AI Weekly: Autonomous cars need better safety metrics to move the industry forward
On Monday, Waymo — the subsidiary of Google parent company Alphabet that’s developing a full-stack driverless vehicle platform — announced that its cars have driven a combined 20 million autonomous miles to date, up from 10 million miles in October 2018. The metric signifies Waymo’s logistical and technological superiority, implied CEO John Krafcik, who equated the miles driven to 1,400 years of driving experience for an average American.
But some experts assert that measuring driverless systems’ progress by miles is a flawed approach.
This week in a conversation with VentureBeat at the 2020 Consumer Electronics Show (CES), Dmitry Polishchuk, the head of Russian tech giant Yandex’s autonomous car project, said that miles aren’t very meaningful without context to accompany them. “It’s tough to directly compare miles driven,” he said. “Obviously, the more miles [you] have, the better, but we believe that the environments that you’re in have a huge impact.”
Yandex isn’t without a horse in the race — its over 100 autonomous cars in Innopolis and Skolkovo, Russia; Las Vegas; and Tel Aviv have driven 1.75 million miles as of January, up from 1.5 million miles and 1 million miles last December and October, respectively. But policymakers as well as competitors in the nearly $41.25 billion global autonomous car segment have expressed similar sentiments.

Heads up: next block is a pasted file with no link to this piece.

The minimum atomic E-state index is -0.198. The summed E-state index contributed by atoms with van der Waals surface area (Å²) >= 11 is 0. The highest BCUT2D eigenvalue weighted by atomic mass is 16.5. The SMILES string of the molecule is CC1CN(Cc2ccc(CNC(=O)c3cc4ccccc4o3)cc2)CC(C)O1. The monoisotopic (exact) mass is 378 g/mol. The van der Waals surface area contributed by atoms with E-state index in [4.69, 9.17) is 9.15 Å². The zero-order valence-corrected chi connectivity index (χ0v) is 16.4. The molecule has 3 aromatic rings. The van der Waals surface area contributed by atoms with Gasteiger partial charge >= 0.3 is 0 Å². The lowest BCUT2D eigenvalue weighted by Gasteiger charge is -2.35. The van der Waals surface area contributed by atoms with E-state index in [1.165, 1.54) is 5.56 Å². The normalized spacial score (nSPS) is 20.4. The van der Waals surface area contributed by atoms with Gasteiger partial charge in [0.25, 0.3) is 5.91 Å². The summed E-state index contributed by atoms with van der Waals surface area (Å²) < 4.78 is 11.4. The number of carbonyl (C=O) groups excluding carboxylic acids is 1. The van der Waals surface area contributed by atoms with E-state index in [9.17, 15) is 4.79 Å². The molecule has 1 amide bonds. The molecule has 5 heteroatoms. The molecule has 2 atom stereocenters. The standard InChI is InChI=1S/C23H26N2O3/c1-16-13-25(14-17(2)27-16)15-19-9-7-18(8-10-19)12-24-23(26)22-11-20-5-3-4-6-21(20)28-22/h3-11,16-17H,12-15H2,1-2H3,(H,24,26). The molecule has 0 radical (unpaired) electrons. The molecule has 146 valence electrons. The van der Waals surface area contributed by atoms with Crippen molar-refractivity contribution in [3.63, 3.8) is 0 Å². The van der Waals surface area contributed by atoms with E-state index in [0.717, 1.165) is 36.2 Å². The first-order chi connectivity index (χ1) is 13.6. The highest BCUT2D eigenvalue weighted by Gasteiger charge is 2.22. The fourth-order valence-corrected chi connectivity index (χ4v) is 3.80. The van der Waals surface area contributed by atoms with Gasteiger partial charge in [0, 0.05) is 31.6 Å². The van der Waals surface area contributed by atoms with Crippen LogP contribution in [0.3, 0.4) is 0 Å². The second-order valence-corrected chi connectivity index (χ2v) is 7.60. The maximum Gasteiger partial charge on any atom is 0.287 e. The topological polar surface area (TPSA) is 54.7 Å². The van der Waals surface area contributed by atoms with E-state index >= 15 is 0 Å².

Noah Zych, head of system safety at Uber’s Advanced Technologies Group, told Wired in an interview that mileage critically omits details like situations encountered, obstacles, and accidents. “You need to know … ‘What was the objective of the testing in [any given area]?” he said. “Was it to collect data? Was it to prove that the system was able to handle those scenarios? Or was it to just run a number up?”
And at a conference organized by Nvidia in Washington two years ago, Derek Kan, U.S. secretary for policy at the U.S. Department of Transportation, stressed the need for objective and agreed-upon measures of driverless systems performance. Separately, David Friedman, former acting administrator of the National Highway Traffic Safety Administration (NHTSA) and vice president at Consumer Reports, recently urged Congress to direct the NHTSA to implement privacy protections, minimum performance standards, and accessibility rules for self-driving cars, trucks, SUVs, and crossovers.
Disengagements — or deactivations of cars’ autonomous modes when failures occur or when drivers are forced to take over — have been adopted by agencies including California’s Department of Motor Vehicles as an alternative to miles driven. (By law, companies actively testing self-driving cars on public roads in the state are required to publish disengagement reports.) But Polishchuk argues that this, too, is an imperfect metric.
“We have kind of been waiting for some sort of industry standard,” he said, noting that Yandex hasn’t yet released a disengagement report. “Self-driving companies aren’t following the exact same protocols for things. [For example, there might be a] disengagement because there’s something blocking the right lane or a car in the right lane, and [the safety driver realizes] as a human that [this object or car] isn’t going to move.”